1. Making Allowances at DisneyWe at the Five Dumbest Things Research Lab guess that we're supposed to be outraged by Disney's ( DIS) disclosures to the Securities and Exchange Commission last Friday. But the whole affair seems pretty Mickey Mouse to us. We're talking about the Friday afternoon amendment to Disney's annual report for the fiscal year ended Sept. 30, 2001. It turns out that three of the company's ostensibly independent directors had closer ties to Disney than previously let on -- namely, a child on Disney's payroll for at least part of the year. Specifically, board member Reveta Bowers' son worked on Disney's Internet operations, Stanley Gold's daughter worked in consumer products, and Raymond Watson's son worked for the Disney Channel. The kids' compensation ranged from $82,000 to $153,000 for the year. Well aware of where the wind is blowing, corporate image-wise, Disney is shocked and ashamed by the disclosures. "As a consequence of these relationships," says Disney, "the Board of Directors is currently reviewing appropriate steps to ensure ongoing compliance with applicable rules and corporate 'best practices' generally."
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Disney directors give kids jobs
2. Layoffs? What Layoffs? Oh, Those Layoffs.
Over the past few months, everybody has known that IBM ( IBM) was cutting back. This week, we found out how much. After playing it coy during second-quarter earnings season, Big Blue finally let it slip in its quarterly filing with the Securities and Exchange Commission. Turns out the company is cutting 14,213 positions from its services business. Add that to previously disclosed job cuts in the company's microelectronics business, and you get IBM laying off about 5% of its workforce. Which reminds us of a joke: When an economist says that the level of employment in the economy is "acceptable," that means the economist still has his job.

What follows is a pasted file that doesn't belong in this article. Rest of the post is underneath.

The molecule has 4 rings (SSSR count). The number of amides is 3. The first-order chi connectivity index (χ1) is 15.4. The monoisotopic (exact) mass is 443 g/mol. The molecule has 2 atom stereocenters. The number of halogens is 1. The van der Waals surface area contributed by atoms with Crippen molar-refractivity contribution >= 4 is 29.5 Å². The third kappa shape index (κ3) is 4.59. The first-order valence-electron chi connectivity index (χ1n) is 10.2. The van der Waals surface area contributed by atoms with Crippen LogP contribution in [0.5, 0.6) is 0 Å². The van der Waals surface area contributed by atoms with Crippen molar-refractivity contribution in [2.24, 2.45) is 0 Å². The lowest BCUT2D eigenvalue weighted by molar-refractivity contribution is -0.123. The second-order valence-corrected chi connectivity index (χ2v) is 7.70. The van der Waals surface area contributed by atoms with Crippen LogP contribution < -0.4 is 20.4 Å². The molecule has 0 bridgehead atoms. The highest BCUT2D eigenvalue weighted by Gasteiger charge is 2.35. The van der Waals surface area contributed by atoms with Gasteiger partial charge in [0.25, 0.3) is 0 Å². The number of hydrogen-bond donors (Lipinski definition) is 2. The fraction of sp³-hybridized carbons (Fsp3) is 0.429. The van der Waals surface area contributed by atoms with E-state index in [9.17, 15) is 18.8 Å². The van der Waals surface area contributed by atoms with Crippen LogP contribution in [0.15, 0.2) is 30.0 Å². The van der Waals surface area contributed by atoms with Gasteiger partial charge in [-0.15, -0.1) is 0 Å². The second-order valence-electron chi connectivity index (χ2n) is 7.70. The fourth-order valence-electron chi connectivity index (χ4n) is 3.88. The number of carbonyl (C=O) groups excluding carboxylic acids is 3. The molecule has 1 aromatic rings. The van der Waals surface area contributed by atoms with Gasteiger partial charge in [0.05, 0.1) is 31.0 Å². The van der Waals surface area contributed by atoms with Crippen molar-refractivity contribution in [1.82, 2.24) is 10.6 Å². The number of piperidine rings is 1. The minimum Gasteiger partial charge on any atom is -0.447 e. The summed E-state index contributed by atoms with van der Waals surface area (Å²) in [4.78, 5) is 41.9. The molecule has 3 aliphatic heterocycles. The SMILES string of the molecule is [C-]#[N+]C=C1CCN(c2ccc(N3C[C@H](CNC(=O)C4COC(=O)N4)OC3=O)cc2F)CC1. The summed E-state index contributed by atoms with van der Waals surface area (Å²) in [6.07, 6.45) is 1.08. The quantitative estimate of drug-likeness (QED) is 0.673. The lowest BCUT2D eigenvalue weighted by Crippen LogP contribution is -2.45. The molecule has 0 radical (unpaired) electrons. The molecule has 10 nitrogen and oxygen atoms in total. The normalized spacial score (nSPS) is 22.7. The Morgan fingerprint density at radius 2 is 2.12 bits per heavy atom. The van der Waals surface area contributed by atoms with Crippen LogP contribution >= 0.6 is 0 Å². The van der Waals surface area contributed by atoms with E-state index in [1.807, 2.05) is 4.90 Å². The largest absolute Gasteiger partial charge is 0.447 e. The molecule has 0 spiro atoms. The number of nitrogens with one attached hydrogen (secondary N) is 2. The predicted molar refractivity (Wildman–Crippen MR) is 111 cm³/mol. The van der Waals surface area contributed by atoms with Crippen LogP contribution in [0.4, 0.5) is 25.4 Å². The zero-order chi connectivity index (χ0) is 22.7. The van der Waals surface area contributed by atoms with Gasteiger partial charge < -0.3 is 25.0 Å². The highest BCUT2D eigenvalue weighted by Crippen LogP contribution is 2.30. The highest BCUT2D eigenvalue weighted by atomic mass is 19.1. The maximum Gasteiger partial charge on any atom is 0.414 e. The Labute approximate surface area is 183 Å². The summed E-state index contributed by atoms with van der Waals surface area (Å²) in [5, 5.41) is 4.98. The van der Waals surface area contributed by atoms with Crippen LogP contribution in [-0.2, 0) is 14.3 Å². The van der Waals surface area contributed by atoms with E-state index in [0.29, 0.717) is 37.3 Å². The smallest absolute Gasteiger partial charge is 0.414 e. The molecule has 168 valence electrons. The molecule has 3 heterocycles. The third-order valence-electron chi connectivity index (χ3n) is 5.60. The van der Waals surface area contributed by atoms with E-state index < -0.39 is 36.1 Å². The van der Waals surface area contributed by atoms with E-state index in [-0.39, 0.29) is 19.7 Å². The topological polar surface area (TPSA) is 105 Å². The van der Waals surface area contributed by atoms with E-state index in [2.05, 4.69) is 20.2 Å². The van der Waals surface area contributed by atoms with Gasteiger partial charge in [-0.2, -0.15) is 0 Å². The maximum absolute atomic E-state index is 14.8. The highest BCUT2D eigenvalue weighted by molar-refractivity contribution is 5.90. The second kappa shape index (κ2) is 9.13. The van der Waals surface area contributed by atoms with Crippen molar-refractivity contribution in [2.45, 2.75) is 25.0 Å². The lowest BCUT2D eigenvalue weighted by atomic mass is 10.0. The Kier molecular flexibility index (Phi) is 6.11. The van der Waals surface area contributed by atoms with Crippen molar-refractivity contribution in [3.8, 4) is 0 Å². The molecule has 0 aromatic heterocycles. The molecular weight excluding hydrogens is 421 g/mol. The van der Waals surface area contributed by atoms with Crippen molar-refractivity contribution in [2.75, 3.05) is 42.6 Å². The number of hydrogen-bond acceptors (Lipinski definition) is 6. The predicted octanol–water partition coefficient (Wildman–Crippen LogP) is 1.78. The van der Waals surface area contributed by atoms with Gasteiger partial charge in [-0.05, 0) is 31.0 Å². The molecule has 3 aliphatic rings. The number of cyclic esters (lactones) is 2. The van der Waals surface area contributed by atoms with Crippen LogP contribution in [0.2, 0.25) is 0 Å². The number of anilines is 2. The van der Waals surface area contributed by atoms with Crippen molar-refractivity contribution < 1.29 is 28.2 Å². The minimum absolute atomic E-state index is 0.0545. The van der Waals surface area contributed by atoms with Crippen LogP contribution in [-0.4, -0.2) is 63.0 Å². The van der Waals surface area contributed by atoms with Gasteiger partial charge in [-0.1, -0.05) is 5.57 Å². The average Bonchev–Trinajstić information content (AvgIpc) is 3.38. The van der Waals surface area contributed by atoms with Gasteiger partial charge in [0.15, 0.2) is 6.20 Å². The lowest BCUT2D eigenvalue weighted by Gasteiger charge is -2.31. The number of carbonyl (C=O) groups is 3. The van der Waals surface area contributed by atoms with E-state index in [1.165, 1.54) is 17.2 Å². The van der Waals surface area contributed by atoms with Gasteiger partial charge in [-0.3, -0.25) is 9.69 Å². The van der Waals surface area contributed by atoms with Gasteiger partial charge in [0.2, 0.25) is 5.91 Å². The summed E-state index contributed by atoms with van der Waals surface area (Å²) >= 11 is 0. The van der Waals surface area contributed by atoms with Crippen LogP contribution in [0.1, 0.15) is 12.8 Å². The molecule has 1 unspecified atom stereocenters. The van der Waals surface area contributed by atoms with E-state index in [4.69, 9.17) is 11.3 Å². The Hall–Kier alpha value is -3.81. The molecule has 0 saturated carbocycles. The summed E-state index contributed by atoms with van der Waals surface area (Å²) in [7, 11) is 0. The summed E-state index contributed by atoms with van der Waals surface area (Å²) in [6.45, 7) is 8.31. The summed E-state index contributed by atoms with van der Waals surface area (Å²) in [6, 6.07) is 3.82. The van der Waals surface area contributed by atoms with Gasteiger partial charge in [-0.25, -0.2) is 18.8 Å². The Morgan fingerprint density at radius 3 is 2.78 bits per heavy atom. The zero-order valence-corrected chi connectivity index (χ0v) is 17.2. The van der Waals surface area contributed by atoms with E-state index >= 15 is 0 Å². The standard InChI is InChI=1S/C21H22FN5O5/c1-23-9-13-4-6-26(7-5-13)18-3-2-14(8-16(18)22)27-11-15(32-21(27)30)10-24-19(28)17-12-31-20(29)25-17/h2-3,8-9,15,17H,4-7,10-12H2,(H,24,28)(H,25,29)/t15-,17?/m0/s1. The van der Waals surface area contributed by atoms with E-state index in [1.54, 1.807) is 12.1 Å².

3. Protesting Too MuchYou would have thought AOL Time Warner ( AOL) had learned its lesson. Here's the company that spent way too much time last year telling the world that it would generate $11 billion in earnings before interest, taxes, depreciation and amortization. Executives shrilly repeated that vow long after the investment community had given up the goal as a lost cause. Despite mounting evidence to the contrary, they hung onto that promise by their fingernails. And then they said, "You know? We're not gonna make it." Surprise, surprise. So what happens after The Washington Post runs a story last month saying that some revenue recognized by America Online is a little hinky? AOL Time Warner goes on full-court press with a denial, of course. All our accounting is appropriate and in accordance with generally accepted accounting principles, says the company. We've re-examined the revenue in question and everything is A-OK, says Dick Parsons the next week. And that's where it lies until Wednesday, when AOL Time Warner says, "You know, we may have a little problem here with some drops in the revenue bucket. About $49 million worth." Of course, AOL Time Warner isn't saying it was wrong before. Instead, it says Wednesday's disclosure is based on information that came to light within the past 10 days. Somewhere in there, we're sure, AOL Time Warner is indulging in the fantasy that the good guys would have uncovered this questionable revenue even if The Washington Post hadn't published what AOL Time Warner had been implying was a piece of yellow journalism. Yes, of course. And Kelly Osbourne would star in a rock video even if her dad were an accountant in Ohio.
4. French VanillaLooking for some last-minute summer reading to give you some insight into the world of business? Here's our advice: Dump that Jack Welch hagiography your kids bought you for Father's Day and read a few volumes of
One of the other themes of the series is that what separates a kid (in this case, C.G.) from an adult (T.M.W.T.Y.H.) is that kids have short attention spans. In a book about C.G.'s job, he goes from spaghetti-stealing to dishwashing to window-cleaning to furniture painting within a few pages. Of course, adults stay the course: The firemen in the books remain firemen, and T.M.W.T.Y.H. never wavers in his choice of headgear. No, adults make reasoned, thoughtful decisions and stick to them. Especially in the business world. Like when Vivendi Universal ( V) last year bought Houghton Mifflin, the publisher of the Curious George books. Buying Houghton Mifflin was part of a grand, strategic plan. Until, that is, Vivendi Universal earlier this week decided to sell Houghton Mifflin. Yes, that's what separates man from beast: A long attention span.